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I also cannot stand the feeling of cheap fabric on my skin and I loathe the way ill fitting garments make me look. There is no turning back now.
Oh yeah, this one's a big deal for me. I can never go back to the days of ill-fitting dress shirt collars, cheap $5 ties, baggy suits, and awful dress shoes. Whenever I see one of my buddies wear these things, I cringe and try not to point it out, telling myself that "They're happy with what they have, and that's what really matters." Because it is what really matters in the end. Some people are happy with spending a bunch, and some people are happy knowing that they can spill soup on their shirt and not have to worry about it. Of course, there must be some sort of balance to maintain... which is why we like getting the expensive, high-end stuff for cheap. Edit: And I second Johnny's advice on sitting down and figuring out what you actually need versus what you want. Like him, I have a penchant for Zegna ties I find on eBay. Last time it was navy, this time it's dark brown. In the shoe thread started by A Harris, I listed the shoes that will complete my wardrobe, bringing my total pairs of shoes owned to 9. Do I need lots of shoes? No. Do I want them? Sure, why not. But in my limited financial situation, I have money to spend on other things (books, games, art supplies, food) and so I have to try and maintain some sort of balance. Also, I find that owning a select few items that are of high quality makes you appreciate them more and treat them like the gems they are. If you have hundreds of Borrelli shirts, who's going to care if a button comes off on one of them? But I freak about scratching my C&J's.
post #6 of 41
Interesting side note: My Dad didn't understand how I could spend so much money and time on clothes either, though he would buy Zegna, Canali, and bespoke tailored clothes. His sportswear was always crap until recently. I've swayed him to start buying Purple Label items. Help your dad out, don't argue with him on it. Next Father's Day, take his measurements and drop the $40 on a custom Jantzen shirt for him. Maybe he'll understand then...
post #7 of 41
By the way, I've now been at work for over 14 hours today -- and I can tell you right now that I really being dressed in well fitting, fine clothing. I have a Polo Philip shirt on and the cotton is incredibly soft. I have a super soft cotton undershirt on. I have a pair of lightweight banana republic dark grey cotton pants on, and they fit me perfectly. I have Lorenzo Uomo merino wool socks on, and a pair of Polo dress shoes that are super comfortable. Have I been more productive in these clothes (obviously not my nicest, but still fairly nice and expensive by anybody's standards)? YES. When I have to wear a suit to work, will I feel more comfortable in a fully canvassed suit with light shoulder padding and a perfect fit, as opposed to some heavy, stiff, fused shit that (1) is just plain uncomfortable, and (2) makes me self-conscious? YES... In the long run, will that land me better jobs? YES..........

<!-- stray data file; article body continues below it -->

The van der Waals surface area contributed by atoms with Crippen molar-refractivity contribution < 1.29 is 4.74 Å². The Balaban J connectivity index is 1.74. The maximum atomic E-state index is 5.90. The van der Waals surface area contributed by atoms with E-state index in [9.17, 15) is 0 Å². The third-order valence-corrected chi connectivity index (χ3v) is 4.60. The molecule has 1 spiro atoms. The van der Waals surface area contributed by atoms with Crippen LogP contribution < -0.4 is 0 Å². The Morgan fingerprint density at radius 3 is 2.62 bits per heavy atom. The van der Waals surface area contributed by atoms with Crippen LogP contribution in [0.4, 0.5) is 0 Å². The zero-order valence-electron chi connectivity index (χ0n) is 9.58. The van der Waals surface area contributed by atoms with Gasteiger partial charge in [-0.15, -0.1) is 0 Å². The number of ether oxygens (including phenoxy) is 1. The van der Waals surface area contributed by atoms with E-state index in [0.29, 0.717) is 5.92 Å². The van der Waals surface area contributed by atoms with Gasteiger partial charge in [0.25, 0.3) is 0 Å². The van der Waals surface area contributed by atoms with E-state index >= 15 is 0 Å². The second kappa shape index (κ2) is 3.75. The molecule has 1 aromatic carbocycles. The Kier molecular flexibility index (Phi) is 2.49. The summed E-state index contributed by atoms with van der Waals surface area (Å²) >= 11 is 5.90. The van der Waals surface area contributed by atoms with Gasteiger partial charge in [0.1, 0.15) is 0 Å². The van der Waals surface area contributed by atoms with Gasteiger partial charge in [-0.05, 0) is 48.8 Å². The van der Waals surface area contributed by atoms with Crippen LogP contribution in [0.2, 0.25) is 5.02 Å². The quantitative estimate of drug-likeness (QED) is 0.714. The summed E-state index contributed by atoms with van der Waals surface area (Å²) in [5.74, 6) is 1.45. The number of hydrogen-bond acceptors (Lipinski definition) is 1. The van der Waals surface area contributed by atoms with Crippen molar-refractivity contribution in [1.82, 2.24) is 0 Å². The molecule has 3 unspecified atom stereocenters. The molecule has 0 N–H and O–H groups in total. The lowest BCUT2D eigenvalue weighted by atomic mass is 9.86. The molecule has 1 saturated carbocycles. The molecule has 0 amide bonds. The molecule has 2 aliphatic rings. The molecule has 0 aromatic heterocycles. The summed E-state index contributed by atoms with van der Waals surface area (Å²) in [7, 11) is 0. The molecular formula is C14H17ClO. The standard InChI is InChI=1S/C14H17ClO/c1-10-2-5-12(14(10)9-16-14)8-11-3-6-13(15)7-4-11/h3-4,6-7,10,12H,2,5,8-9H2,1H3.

post #8 of 41
Thread Starter 
Quote:
Well, it's hard to find fault with your dad's point of view. He probably didn't grow up with the idea of upgrading his wardrobe constantly. He probably didn't place as much importance on trying to look good, either. And now, he sees his son running around and buying big label stuff on a regular basis. It's easy to sympathize. However, you can try explaining your point of view to him. First, tell him you appreciate his input. Then, explain to him that the clothes you buy are the "nice things" you get for yourself to kind of show yourself that your hard work has paid off. Insist that you'd never pay full retail for these things. A question: How long has it been since your folks got you any clothes? Mine haven't for the longest time. Why? I get stuff for myself, and I'm happier with what I get. Of course, I didn't tell them how much those C&J Handgrades were... but I can honestly tell you that I'm never going to buy those crappy excuses for dress shoes at the local store again.
I buy all my clothes, with money I earn myself. The only recent exceptions would include my winter coat (only a $150 purchase though - I shop smart) and my running shoes. Sometimes, if I'm home from College and I'm going to Chicago for the day or something, my mom will give me $50 in 'fun money', but 99% of the time everything I buy is with my money. My dad grew up in a fairly strict household, so I see his point of view. It's not like I'm buying tons of stuff all the time (well, I am) and just throwing the old stuff away. I'm constantly eBaying my old stuff and either breaking even or making a small profit (all my normal purchases are at deep discount), so I'm kind of recycling my 'clothes money'. He knows the kind of discounts I get (I'll only buy at 50-90% off retail). He doesn't really agree with me on how good they are, or why I am buying them. I purchaed two brand new pairs of $190 PDC jeans for $40 each once, and he cringed at how much I spent. He has his own company and makes excellent money, but to him jeans cost $12, a shirt is $10, and a really nice shirt is $20.